CBDC collaboration ‘Project Icebreaker’ publishes learnings on cross-currency payments
A collaboration between the Bank for International Settlements (BIS) and the central banks of Israel, Norway and Sweden, exploring the potential benefits and challenges of retail central bank digital currencies (CBDCs) in international payments, has concluded.
Project Icebreaker, which involved the BIS Innovation Hub Nordic Centre, Bank of Israel, Norges Bank, and Sveriges Riksbank, had been established to test the “technical feasibility” of conducting cross-border and cross-currency transactions between different experimental retail CBDC systems.
The project was based on “very minimum” technical requirements to be able to integrate domestic systems running on different technologies.
The subsequent report produced by Project Icebreaker has revealed that in most existing cross-border payment systems, the payer has no choice regarding the exchange rate, because they have no control over the provider of the foreign exchange conversion.
However, the project developed a model whereby several foreign exchange providers can submit quotes to the system’s hub, which automatically selects the cheapest one for the end user.
The project found that this approach mitigates the risk of “insufficient liquidity in the desired currency pair, which can drive fees up and even delay the transaction”.
If transactions between two specific end currencies was either unavailable or unfavourable, the Icebreaker system was able to implement the use of bridge currencies to promote competition among foreign exchange providers.
The project also concluded that the “hub-and-spoke model” can reduce settlement and counterparty risk through the use of coordinated payments in central bank money, and also complete cross-border transactions “within seconds”.
Cecilia Skingsley, head of the BIS Innovation Hub, called Project Icebreaker unique in its proposition.
“It first allows central banks to have almost full autonomy in designing a domestic retail CBDC. Then it provides a model for that same CBDC to be used for international payments,” she said.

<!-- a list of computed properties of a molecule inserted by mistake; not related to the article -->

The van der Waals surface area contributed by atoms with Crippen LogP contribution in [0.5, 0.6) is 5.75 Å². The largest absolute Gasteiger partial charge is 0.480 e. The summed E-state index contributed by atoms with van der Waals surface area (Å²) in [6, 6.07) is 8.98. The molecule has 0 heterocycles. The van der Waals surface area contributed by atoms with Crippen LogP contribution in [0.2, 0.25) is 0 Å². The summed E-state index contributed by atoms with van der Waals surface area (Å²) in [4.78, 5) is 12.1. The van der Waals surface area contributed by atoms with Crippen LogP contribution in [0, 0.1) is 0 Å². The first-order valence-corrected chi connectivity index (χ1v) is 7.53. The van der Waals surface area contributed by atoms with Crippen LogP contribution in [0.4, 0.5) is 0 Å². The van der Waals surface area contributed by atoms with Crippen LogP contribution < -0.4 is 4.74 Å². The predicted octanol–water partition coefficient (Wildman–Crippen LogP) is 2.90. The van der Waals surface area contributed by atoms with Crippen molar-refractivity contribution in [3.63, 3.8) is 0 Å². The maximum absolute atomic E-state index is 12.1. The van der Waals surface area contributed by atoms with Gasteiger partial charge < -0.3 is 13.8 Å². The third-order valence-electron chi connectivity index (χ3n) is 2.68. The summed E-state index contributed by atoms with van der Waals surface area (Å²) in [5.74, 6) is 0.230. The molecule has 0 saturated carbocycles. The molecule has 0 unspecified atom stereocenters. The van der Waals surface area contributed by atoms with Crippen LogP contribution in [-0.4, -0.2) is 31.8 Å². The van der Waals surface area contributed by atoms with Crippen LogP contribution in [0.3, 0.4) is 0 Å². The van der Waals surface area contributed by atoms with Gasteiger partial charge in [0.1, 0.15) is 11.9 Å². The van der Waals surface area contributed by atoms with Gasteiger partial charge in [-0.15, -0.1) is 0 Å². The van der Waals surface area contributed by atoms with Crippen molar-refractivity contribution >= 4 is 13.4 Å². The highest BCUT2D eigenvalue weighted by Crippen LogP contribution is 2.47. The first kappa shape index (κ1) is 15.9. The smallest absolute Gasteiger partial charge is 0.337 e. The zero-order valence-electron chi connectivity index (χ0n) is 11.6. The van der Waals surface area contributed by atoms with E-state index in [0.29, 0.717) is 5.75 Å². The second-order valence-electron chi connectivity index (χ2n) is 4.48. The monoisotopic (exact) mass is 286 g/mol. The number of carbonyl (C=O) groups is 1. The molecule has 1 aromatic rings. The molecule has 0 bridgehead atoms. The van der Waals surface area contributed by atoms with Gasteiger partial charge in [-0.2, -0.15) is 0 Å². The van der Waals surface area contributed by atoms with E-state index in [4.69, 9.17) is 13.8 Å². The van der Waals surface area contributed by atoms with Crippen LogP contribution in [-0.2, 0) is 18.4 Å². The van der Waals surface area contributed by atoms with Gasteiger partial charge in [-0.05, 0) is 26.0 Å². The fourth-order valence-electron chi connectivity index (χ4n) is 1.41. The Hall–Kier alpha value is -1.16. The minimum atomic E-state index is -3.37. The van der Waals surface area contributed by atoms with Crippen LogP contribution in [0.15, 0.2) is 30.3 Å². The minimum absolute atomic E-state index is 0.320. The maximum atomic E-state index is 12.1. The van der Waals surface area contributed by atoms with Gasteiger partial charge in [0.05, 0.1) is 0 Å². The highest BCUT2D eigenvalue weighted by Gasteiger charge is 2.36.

Andrew Abir, deputy governor at the Bank of Israel, added: “If Israel is to issue a digital shekel, it would be very important that we do it according to the evolving global standards, so that Israelis could use it also for efficient and accessible cross-border payments.
“While there is still much work ahead of us for the Icebreaker model to become a global standard, the learnings from this successful project have been very important for us and for the central banking community.”
The deputy governor of Sveriges Riksbank, Aino Bunge, said that while domestic payments have become less expensive, safer and more efficient, payments across currencies are still associated with high costs, slow speed and risk.
She said: “Project Icebreaker shows how different CBDC solutions in different countries could enable instant cross-currency transactions in a way that would greatly benefit the end users. The project has also been a great example of collaboration and sharing of knowledge between the participating central banks and BIS.”
Bunge added: “Although there are a lot of questions that need to be investigated further, Project Icebreaker is a valuable initiative and contribution to the discussion on how we can improve cross-currency payments.”
On a recent episode of Open Banking Expo Unplugged, Xiaochen Zhang, global head of innovation and go-to-market at AWS, and Erica Salinas, principal technical leader – Web3 at Amazon, explained why central banks are exploring CBDCs.